As everyone knows, the price of higher education has been going up for years. At the University of California, for example, tuition was raised 32 percent in 2010 and 8 percent in 2011. The next increase could be as high as 20 percent in early 2013.
Naturally, a lot of students and parents are upset. So some people — very Learned People, of course — try to reassure the wretched masses by touting the availability of scholarships and financial aid, which can knock several thousand dollars per year off a college's sticker price. As Dr. Robert Weisbuch, former president of Drew University, puts it: "There is retail and net, and almost no one pays retail."
That may be true. But of course, funds from these kinds of programs are often labeled "awards" for a reason: they're competitive and limited. Not everyone who needs a scholarship will win one, and financial aid often doesn't go far enough. Loans must be taken out to make up the difference between what is needed and what is "awarded."
Still, the Learned People argue that the sheer number of colleges in America makes higher education a "buyer's market." With so many quality schools to choose from, students and parents who shop around are just bound to find a great deal. According to Weisbuch, at colleges where "competition for students is fierce," it's even possible to "bargain aggressively" for a better price.
In other words: if tuition is draining your bank account, it's your own fault, for either a) not going somewhere cheaper in the first place, or b) not using your psychic powers to predict all those tuition increases that occurred at your school after you matriculated. Weisbuch, for his part, graciously advises everybody concerned about the rising cost of higher education to "shaddup."
Frankly, this tone-deaf perspective sounds like something overheard at a Tea Party rally or (redundancy alert) the upcoming Republican National Convention. But in any event, preaching about the wonders of scholarships, financial aid, "investment," and (imaginary) market forces completely misses the bigger picture. The real problem is not that these affordability tools don't work quite as well as the Learned People would like them to. It's that they're needed in the first place.
College is the new high school. Decades ago, an eighteen-year-old could finish high school, find a job, and make a steady career of it. With nothing but a diploma and a good work ethic, he or she could own a piece of the American Dream. Today, of course, things are different. Practically speaking, to even think about securing a foothold in the middle class, you need a college degree.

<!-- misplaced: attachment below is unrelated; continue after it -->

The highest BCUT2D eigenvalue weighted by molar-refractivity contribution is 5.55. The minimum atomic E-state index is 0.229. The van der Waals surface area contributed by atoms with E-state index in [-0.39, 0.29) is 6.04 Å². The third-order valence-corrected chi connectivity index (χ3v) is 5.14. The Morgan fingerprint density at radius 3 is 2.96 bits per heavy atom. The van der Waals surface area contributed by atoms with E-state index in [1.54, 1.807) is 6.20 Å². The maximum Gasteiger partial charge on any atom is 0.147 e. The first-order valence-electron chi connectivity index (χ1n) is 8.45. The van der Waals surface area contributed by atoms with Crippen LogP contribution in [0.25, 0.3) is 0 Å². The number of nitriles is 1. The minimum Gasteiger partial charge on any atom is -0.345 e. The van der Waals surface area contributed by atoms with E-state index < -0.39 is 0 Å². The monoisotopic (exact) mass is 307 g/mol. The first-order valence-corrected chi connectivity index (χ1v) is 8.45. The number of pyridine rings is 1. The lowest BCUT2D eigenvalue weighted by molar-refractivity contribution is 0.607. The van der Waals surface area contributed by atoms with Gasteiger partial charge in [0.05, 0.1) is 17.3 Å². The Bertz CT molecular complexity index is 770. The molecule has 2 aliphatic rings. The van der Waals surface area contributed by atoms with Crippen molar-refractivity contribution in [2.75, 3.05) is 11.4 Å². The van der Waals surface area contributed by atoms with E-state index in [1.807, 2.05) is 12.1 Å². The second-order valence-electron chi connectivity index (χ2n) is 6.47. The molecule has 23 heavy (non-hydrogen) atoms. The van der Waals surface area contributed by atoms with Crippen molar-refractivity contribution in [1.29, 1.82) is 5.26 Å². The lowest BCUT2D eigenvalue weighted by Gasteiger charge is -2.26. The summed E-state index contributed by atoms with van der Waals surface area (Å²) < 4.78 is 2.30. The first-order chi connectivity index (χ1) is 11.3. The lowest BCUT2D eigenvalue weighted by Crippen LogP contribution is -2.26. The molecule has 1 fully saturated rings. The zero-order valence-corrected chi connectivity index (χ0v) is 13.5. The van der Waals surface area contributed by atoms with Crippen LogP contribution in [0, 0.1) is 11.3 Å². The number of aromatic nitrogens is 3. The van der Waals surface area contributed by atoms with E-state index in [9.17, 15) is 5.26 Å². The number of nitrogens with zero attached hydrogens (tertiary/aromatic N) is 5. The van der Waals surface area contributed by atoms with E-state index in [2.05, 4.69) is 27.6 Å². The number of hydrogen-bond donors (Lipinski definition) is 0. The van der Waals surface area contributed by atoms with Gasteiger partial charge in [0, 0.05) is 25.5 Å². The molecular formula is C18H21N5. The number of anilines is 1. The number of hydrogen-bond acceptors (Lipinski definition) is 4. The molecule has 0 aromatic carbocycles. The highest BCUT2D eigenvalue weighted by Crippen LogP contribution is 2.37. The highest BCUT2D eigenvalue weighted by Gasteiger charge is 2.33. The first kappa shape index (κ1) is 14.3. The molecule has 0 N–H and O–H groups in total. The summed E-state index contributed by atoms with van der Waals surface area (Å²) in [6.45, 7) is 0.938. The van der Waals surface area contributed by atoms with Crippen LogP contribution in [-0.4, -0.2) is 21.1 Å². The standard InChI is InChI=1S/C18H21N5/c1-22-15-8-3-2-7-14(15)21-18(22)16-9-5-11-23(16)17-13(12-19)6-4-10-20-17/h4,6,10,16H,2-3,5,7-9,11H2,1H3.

Yes, there are a determined, lucky few who manage to hit the jackpot without going to college. But there's a reason these people make it on the evening news and have Aaron Sorkin write screenplays about them: they are very, very rare.
The career fields likely to drive the American economy in the coming decades are overwhelmingly technical, professional, and specialized: health care, information technology, engineering, and the sciences. Proficiency in any one of these basically requires post-secondary education, and colleges and universities have the infrastructure and resources to properly train people in them. Wikipedia and the public library do not.
A patchwork, limited financial aid "award" system was sufficient when America didn't need a large percentage of its graduates to be college-educated. If tuition increases rendered the "award" amounts insufficient for a lot of people, no big deal — students priced out of the ivory tower could still find meaningful work with their diplomas, and the manufacturing economy would keep chugging merrily along.
Reality has changed since then. America needs more of its workforce to receive higher education. However, fewer workers can afford to pay the bill for it — and there simply aren't enough "awards" available to cover the gap.
The system is obsolete, nothing more than a flimsy Band-Aid. It makes the surface look a little better, but it doesn't address the underlying problem. Which is this: college is a necessity, but it's being funded like an option.
Perhaps it's time to view higher education the same way we've viewed primary and secondary schooling for years — as a vital tool for developing a basically trained, educated citizenry. And if a degree is as important now as a diploma used to be, shouldn't it cost the same amount of money as the latter to obtain?
Kevin Wolfman is a a writer and project editor at the Center for Digital Education and the Center for Digital Government, divisions of e.Republic, Inc. He is a former teacher and holds a Masters degree in political science from the University of California at Davis. He is the author of Not Politics: The Student's Guide to Political Science. Follow him on Twitter at @kevinwolfman.